Lessons from Nobel Prize
Last week, Malala Yousafzai and Kailash Satyarthi were jointly awarded the Nobel Peace Prize. The former may be more familiar to most of the world than the latter but, in pairing the two, the prize committee was making some very blunt statements about girls, children and long-held international enmities.
Yousafzai is a Pakistani Muslim. When she was 11 years old, she began writing a blog for the BBC about life under the Taliban in the Swat Valley area of northwest Pakistan. Her family operated schools in the area and the Taliban banned girls from attending. She persisted – not only in attending school but in becoming an international voice for girls’ education. When she was 15, in 2012, a gunman boarded her school bus, asked for her by name and shot her. Yousafzai survived and continues her activism with more determination.
Satyarthi is an Indian Hindu who has devoted himself to the cause of children’s rights, particularly opposing child labor and advancing education for all. His organization has rescued and rehabilitated 80,000 child laborers.
The Nobel’s choice of Yousafzai and Satyarthi made a statement not only about the value of childhood and education, but by choosing laureates from the belligerent neighboring countries of India and Pakistan, they were also underscoring the need to overcome long-standing animosities for the greater good.
There are many reasons why children do not receive the education they deserve – intertwined factors of poverty, violence, oppression, forced early marriage and more – but gender is a particularly gnawing factor in many parts of the world. The more a country limits girls’ education, the more backward the country is – and not in the culturally relativist sense of backwardness that is no longer politically palatable terminology, but in objective, empirical, economic terms. The statistics are staggering.
Every extra year of education a girl in the developing world receives can increase her income 15 to 25 percent. When mothers are responsible for household income, there is a 20 percent increase in child survival rates. Every additional year of schooling a mother receives reduces infant mortality by five to 10 percent.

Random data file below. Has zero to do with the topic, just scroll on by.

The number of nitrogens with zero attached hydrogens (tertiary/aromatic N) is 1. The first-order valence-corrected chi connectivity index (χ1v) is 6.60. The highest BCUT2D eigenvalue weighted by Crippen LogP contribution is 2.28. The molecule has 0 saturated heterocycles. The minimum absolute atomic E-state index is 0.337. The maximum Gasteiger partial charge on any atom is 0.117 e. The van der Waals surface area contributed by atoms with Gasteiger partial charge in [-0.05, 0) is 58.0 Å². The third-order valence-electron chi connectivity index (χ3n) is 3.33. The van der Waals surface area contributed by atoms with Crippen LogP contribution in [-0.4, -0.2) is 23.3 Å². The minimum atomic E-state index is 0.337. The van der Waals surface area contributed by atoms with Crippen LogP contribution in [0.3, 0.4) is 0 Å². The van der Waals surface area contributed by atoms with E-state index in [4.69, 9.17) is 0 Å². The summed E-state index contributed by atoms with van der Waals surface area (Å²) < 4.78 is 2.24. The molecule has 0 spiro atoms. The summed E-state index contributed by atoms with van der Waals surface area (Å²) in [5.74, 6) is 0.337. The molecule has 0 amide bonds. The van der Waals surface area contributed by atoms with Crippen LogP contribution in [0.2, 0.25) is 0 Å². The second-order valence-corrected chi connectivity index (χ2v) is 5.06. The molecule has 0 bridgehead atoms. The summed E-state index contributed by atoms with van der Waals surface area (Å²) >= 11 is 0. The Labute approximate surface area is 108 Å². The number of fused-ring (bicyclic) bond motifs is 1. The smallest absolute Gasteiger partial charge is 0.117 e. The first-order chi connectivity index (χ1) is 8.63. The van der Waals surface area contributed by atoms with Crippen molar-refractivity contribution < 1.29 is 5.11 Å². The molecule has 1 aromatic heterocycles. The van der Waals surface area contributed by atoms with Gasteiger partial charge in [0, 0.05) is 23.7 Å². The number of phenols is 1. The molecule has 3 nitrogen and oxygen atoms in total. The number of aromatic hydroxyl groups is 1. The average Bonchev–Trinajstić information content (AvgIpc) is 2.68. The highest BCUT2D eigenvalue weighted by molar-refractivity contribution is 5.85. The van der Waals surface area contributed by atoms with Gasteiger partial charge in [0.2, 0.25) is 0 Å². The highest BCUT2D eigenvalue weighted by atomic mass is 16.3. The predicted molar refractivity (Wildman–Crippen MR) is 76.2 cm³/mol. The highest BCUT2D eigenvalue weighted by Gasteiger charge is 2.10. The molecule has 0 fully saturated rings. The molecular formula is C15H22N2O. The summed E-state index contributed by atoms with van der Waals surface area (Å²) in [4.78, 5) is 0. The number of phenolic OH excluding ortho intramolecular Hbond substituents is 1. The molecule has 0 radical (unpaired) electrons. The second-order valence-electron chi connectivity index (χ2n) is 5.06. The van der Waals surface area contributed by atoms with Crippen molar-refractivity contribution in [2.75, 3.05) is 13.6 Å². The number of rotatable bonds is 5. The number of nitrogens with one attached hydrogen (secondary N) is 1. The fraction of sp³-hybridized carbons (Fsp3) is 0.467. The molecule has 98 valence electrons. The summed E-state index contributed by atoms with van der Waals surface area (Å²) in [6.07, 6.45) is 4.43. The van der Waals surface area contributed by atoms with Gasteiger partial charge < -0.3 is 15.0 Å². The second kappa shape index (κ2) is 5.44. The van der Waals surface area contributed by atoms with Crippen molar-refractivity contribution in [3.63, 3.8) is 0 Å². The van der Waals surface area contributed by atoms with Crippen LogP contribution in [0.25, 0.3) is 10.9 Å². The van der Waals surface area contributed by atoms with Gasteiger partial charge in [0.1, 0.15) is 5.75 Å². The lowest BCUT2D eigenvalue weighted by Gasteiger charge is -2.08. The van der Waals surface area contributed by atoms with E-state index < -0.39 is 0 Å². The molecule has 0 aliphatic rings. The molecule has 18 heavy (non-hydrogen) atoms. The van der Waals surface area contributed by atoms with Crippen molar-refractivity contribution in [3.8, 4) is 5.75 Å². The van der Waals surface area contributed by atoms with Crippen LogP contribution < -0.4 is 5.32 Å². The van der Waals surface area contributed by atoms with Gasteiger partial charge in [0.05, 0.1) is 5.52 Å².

The more education a girl receives, the fewer children she is likely to have – and they are likely to be healthier and to go to school themselves. And education reduces the likelihood that a girl will be pushed into marriage in adolescence.
As is so often the case, oppression of one group harms the larger society. Ameliorating the oppression of some advantages the whole. A 10 percent increase in girls’ school attendance can increase a country’s GDP by three percent. If all the moral and human justifications do not persuade governments, the numbers should convince them that girls’ education is an economic benefit.
Israel is a case study. From before the state was proclaimed, women have played central roles and been leaders in all aspects of civil society. It is not a coincidence that Israel – a barren, resourceless nascent state in 1948 – has emerged as one of the world’s most successful economies. There are a number of obvious and less obvious reasons for this, but the inclusion of women is one of them.
This is not to suggest that everything is roses. Men still dominate professorships and the sciences in Israel. Arab schools in Israel receive fewer resources than Jewish schools, though efforts are advancing to close this gap. (Christian Arabs, though, statistically have better graduation exam results than Muslim or Jewish students and attend university in numbers above the Israeli median.) Israel is also investing large sums in revamping Charedi education to better prepare religious men and women for the workforce.
But girls in Israel are more likely than boys to graduate high school and continue to university. The high school dropout rate for boys is almost three times that of girls. More than 56 percent of students in university are female.
Of course, such is the state of the world today that what lessons Israel may offer will be rejected out of hand due to the source but, by selecting an Indian and a Pakistani, the Nobel committee was clearly making a statement that urgent issues must be addressed regardless of old antagonisms.
The Nobel committee was also clearly recognizing the impact that a single person – or two individuals – can have on the way the world thinks and behaves.